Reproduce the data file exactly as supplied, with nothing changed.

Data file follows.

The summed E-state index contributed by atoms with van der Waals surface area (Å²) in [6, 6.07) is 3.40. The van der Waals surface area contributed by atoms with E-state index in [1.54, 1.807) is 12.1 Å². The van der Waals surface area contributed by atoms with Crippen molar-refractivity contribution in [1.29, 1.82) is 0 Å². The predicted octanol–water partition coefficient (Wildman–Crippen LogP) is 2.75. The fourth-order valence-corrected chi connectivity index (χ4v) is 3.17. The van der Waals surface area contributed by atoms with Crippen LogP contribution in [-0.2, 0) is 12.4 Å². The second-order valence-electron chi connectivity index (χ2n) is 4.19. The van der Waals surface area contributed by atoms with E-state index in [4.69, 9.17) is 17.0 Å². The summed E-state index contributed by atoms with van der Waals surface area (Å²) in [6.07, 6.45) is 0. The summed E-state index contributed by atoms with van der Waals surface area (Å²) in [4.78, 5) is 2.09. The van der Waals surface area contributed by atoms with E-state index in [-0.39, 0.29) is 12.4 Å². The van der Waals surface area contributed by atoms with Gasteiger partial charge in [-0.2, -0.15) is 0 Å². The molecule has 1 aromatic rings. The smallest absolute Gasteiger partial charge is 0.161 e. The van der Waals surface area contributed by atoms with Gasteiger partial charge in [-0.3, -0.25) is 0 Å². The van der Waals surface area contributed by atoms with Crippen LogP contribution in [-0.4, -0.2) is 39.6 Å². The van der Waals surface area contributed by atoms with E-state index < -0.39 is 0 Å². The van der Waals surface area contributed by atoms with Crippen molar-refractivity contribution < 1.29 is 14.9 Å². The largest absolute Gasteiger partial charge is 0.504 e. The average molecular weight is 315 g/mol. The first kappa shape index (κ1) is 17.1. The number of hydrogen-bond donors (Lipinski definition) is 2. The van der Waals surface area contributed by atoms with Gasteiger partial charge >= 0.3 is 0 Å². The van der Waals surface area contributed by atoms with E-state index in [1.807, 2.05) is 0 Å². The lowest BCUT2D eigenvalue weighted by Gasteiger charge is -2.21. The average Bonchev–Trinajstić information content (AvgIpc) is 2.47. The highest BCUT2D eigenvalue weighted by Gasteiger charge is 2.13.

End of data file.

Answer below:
The summed E-state index contributed by atoms with van der Waals surface area (Å²) in [6, 6.07) is 3.40. The van der Waals surface area contributed by atoms with E-state index in [1.54, 1.807) is 12.1 Å². The van der Waals surface area contributed by atoms with Crippen molar-refractivity contribution in [1.29, 1.82) is 0 Å². The predicted octanol–water partition coefficient (Wildman–Crippen LogP) is 2.75. The fourth-order valence-corrected chi connectivity index (χ4v) is 3.17. The van der Waals surface area contributed by atoms with Crippen LogP contribution in [-0.2, 0) is 12.4 Å². The second-order valence-electron chi connectivity index (χ2n) is 4.19. The van der Waals surface area contributed by atoms with E-state index in [4.69, 9.17) is 17.0 Å². The summed E-state index contributed by atoms with van der Waals surface area (Å²) in [6.07, 6.45) is 0. The summed E-state index contributed by atoms with van der Waals surface area (Å²) in [4.78, 5) is 2.09. The van der Waals surface area contributed by atoms with E-state index in [-0.39, 0.29) is 12.4 Å². The van der Waals surface area contributed by atoms with Gasteiger partial charge in [-0.2, -0.15) is 0 Å². The molecule has 1 aromatic rings. The smallest absolute Gasteiger partial charge is 0.161 e. The van der Waals surface area contributed by atoms with Gasteiger partial charge in [-0.3, -0.25) is 0 Å². The van der Waals surface area contributed by atoms with Crippen LogP contribution in [-0.4, -0.2) is 39.6 Å². The van der Waals surface area contributed by atoms with E-state index < -0.39 is 0 Å². The van der Waals surface area contributed by atoms with Crippen molar-refractivity contribution < 1.29 is 14.9 Å². The largest absolute Gasteiger partial charge is 0.504 e. The average molecular weight is 315 g/mol. The first kappa shape index (κ1) is 17.1. The number of hydrogen-bond donors (Lipinski definition) is 2. The van der Waals surface area contributed by atoms with Gasteiger partial charge >= 0.3 is 0 Å². The van der Waals surface area contributed by atoms with E-state index in [1.807, 2.05) is 0 Å². The lowest BCUT2D eigenvalue weighted by Gasteiger charge is -2.21. The average Bonchev–Trinajstić information content (AvgIpc) is 2.47. The highest BCUT2D eigenvalue weighted by Gasteiger charge is 2.13.